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Frightful forsythia


by James Alexander-Sinclair

Spring is in the air. Birds are tweeting. Comfortable nests are being flung together [...] There is however one big fat buzzing fly in the ointment.


Forsythia and ribes flowers and foliageSpring is in the air. Birds are tweeting. Comfortable nests are being flung together. Plants are sprouting. Frogs are croaking lasciviously. Daffodils are flowering away with nothing less than gusto and the gloom of February fades into distant memory.

There is however one big fat buzzing fly in the ointment. A plant that I have come to dislike with an almost irrational fervour. A plant that glares forth from innumerable gardens throughout the land. A plant whose impact is the equivalent of being socked hard round both ears with a large salami. A plant which sets my teeth on edge and sucks the joys of spring right out of my soul.

I have confessed to this before and have tried to work on this character defect, but to no avail. I think that forsythia (no matter how beautifully photographed) is just about the most horrible shrub in the world. There. I've said it.

It is not just the flowers which are a particularly unforgiving, almost violent shade of yellow but the timing. We are awash with daffodils in an almost unquenchable variety of shapes and colours, almost all of them shades of yellow. Given the joys of this or this or this or (almost) any one of the 20,000 available varieties, why choose a forsythia for your spring hit of yellow?

It also tends to ruin anything it is planted with, particularly the pink Ribes sanguineum. This is another large shrub which may not be perfect (apart from anything its leaves smell of cat pee) but the poor thing is completely ruined when teamed with a forsythia.

It is a big shrub that grows quickly with the result that it is often clipped hard in order that it should not take over the world. Sometimes this results in tightly branched specimens in unusual contorted shapes that look as uncomfortable as vicars in a strip club. Sometimes this is passed off as an attempt at topiary, but not often.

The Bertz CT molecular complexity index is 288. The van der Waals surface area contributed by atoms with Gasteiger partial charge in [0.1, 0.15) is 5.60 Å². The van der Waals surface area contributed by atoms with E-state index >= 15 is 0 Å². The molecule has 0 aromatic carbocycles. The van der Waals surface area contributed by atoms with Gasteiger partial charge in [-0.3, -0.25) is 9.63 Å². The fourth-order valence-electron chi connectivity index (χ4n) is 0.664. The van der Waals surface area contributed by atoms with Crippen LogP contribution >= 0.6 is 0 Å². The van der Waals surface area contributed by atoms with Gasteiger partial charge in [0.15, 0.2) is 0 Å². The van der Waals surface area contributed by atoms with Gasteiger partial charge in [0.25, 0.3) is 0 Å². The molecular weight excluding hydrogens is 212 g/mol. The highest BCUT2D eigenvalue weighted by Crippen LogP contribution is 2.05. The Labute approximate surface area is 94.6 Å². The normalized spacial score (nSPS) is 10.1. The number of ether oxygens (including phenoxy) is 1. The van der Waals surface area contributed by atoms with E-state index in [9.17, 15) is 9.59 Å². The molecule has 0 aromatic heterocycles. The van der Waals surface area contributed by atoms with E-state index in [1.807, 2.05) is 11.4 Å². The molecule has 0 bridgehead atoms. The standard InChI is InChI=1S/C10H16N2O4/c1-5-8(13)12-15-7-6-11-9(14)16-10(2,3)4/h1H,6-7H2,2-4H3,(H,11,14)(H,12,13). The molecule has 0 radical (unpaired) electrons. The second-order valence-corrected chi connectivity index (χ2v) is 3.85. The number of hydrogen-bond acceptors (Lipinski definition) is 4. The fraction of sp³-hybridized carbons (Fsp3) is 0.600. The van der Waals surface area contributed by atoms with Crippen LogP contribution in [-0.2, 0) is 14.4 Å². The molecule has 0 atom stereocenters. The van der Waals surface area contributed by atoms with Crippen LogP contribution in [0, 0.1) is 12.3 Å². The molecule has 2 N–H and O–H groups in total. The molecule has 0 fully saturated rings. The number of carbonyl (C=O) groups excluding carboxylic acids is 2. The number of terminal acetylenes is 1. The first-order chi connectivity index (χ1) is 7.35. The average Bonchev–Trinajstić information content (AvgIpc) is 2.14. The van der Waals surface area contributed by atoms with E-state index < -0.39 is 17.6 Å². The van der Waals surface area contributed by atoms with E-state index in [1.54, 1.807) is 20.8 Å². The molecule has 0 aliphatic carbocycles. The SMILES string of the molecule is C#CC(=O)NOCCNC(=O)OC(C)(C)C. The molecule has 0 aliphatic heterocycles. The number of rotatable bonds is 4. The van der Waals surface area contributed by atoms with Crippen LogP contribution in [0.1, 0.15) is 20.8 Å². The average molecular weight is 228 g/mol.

The flowers do not last long (which is a mixed blessing) and are succeeded by really, really, really boring foliage.

I will, if pushed, 'hug a hoodie' or even 'snuggle a snail' but I just cannot learn to 'love a forsythia'.

Please dig them out and plant something else. If you must have a yellow shrub flowering now, then try Chimonanthus praecox; it bears pale, lemon meringue-yellow flowers and a scent that reminds one of tumbling humming birds, pearl satin and freshly crushed melon.



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Gardeners' World Web User 31/03/2009 at 15:44

I dug up my forsythia bush about 15 years ago and haven't regreted it or missed it.

Gardeners' World Web User 31/03/2009 at 16:18

I think you are wrong, Forsythia is a beautiful shrub.

Gardeners' World Web User 31/03/2009 at 17:47

Oh man, a nice Forsythia surrounded by red, red mulch? Nightmares.

Gardeners' World Web User 31/03/2009 at 18:16

I mistakenly bought a variegated form thinking it would extend the seasonal interest. It didn't. Syringa 'Palibin' is replacing it very soon.

Gardeners' World Web User 31/03/2009 at 19:29

Forsythia is a necessary evil in cold climates such as mine, where the average winter will whack a Chimonanthus on its horticultural hynie. That said, I can't agree with you more about the visually assault badly pruned Forsythia makes on the eyes nearly everywhere one turns. Do people actually believe Forsythia are supposed to be square?

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